The Roman seal on the stone was broken, and the stone was moved away from the tomb.
The guards told the religious leaders that the tomb was empty.
The graveclothes of Jesus were found undisturbed in the empty tomb.
Peter and the other disciple left immediately for the tomb. They ran, neck in neck. The other disciple got to the tomb first, outrunning Peter. Stooping to look in, he saw the pieces of linen cloth lying there, but he didn't go in. Peter arrived after him, went into the tomb, observed the linen cloths lying there, and the kerchief used to cover his head not lying with the linen cloths, but separate, neatly folded by itself.
The followers of Jesus reported that Jesus appeared to them in bodily form after he had died. One writer wrote about this:
Jesus presented himself alive to Peter, then to his closest followers, and later to more than 500 of his followers all at the same time. Then he spent time with James and the rest of those he commissioned to represent him. Finally, he presented himself alive to me.
Three Options Only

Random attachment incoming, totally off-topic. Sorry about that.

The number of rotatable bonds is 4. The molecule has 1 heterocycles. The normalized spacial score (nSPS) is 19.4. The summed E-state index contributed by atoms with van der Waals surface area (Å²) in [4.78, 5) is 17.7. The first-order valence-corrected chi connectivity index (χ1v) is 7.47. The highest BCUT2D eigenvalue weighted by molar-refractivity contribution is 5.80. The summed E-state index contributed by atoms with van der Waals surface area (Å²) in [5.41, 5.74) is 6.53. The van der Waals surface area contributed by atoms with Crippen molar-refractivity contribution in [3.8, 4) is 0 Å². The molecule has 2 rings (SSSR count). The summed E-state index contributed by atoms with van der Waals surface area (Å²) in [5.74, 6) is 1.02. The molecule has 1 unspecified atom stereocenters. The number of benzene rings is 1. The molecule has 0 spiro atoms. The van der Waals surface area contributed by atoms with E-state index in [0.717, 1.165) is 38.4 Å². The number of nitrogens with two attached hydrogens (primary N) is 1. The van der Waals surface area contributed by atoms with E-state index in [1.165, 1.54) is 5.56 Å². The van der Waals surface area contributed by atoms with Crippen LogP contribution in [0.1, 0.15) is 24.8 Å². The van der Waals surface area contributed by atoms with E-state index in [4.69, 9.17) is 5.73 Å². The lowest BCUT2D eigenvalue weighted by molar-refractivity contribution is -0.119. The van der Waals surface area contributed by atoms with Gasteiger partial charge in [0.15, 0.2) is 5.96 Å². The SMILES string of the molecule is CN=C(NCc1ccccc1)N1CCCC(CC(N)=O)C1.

Either the tomb of Jesus was empty, or it was not empty. If it was indeed empty, then either the resurrection took place, or some other explanation must be given. And so, there are three options to consider:
The tomb was not empty
The tomb was empty, but not because of the resurrection.
The tomb was empty, because the resurrection did take place.
While the evidence points to an empty tomb, and the resurrection, many theories have been offered to explain away the resurrection. Some theories claim that the tomb was still occupied, while others attempt to explain why the tomb was indeed empty. Let's look at these theories in turn.
The Tomb Was Not Empty...
Maybe the location of the tomb was unknown...
This strange theory has no basis, since Joseph of Arimathea placed Jesus in his own, personal tomb. As well as this, his followers had no trouble finding the tomb, and the guards knew its location.
Maybe his followers went to the wrong tomb...
This theory requires the amazing logical consequence that the women, Peter, John, Joseph of Arimathea, the guards, the Jewish religious leaders, and the Roman authorities, all went to the wrong tomb. It also requires that the correct tomb was never found.
Maybe Jesus was resurrected spiritually, but not bodily...
This theory is not possible because Jesus used the times when he appeared to his followers to stress the physicality of his resurrection.
Don't be upset, and don't let all these doubting questions take over. Look at my hands; look at my feet - it's really me. Touch me. Look me over from head to toe. A ghost doesn't have muscle and bone like this.
They fell to their knees, and embraced his feet...
Jesus said 'Don't cling to me...'
They gave him a piece of fish they had cooked. He took it and ate it right before their eyes.